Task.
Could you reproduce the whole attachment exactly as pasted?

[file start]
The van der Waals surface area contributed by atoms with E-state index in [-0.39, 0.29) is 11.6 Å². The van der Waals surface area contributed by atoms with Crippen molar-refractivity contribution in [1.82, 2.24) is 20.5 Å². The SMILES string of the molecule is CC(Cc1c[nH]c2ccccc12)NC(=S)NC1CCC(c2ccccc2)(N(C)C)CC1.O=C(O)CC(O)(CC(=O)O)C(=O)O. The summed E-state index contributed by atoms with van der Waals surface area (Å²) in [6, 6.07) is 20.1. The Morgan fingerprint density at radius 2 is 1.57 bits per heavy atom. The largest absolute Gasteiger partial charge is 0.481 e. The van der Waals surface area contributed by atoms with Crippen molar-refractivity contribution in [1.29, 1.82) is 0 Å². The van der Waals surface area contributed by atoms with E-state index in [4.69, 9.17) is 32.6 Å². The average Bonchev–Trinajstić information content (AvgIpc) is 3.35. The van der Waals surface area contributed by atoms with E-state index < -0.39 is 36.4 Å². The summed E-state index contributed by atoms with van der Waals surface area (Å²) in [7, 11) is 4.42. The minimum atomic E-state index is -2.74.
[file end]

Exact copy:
The van der Waals surface area contributed by atoms with E-state index in [-0.39, 0.29) is 11.6 Å². The van der Waals surface area contributed by atoms with Crippen molar-refractivity contribution in [1.82, 2.24) is 20.5 Å². The SMILES string of the molecule is CC(Cc1c[nH]c2ccccc12)NC(=S)NC1CCC(c2ccccc2)(N(C)C)CC1.O=C(O)CC(O)(CC(=O)O)C(=O)O. The summed E-state index contributed by atoms with van der Waals surface area (Å²) in [6, 6.07) is 20.1. The Morgan fingerprint density at radius 2 is 1.57 bits per heavy atom. The largest absolute Gasteiger partial charge is 0.481 e. The van der Waals surface area contributed by atoms with Crippen molar-refractivity contribution in [1.29, 1.82) is 0 Å². The van der Waals surface area contributed by atoms with E-state index in [4.69, 9.17) is 32.6 Å². The average Bonchev–Trinajstić information content (AvgIpc) is 3.35. The van der Waals surface area contributed by atoms with E-state index < -0.39 is 36.4 Å². The summed E-state index contributed by atoms with van der Waals surface area (Å²) in [7, 11) is 4.42. The minimum atomic E-state index is -2.74.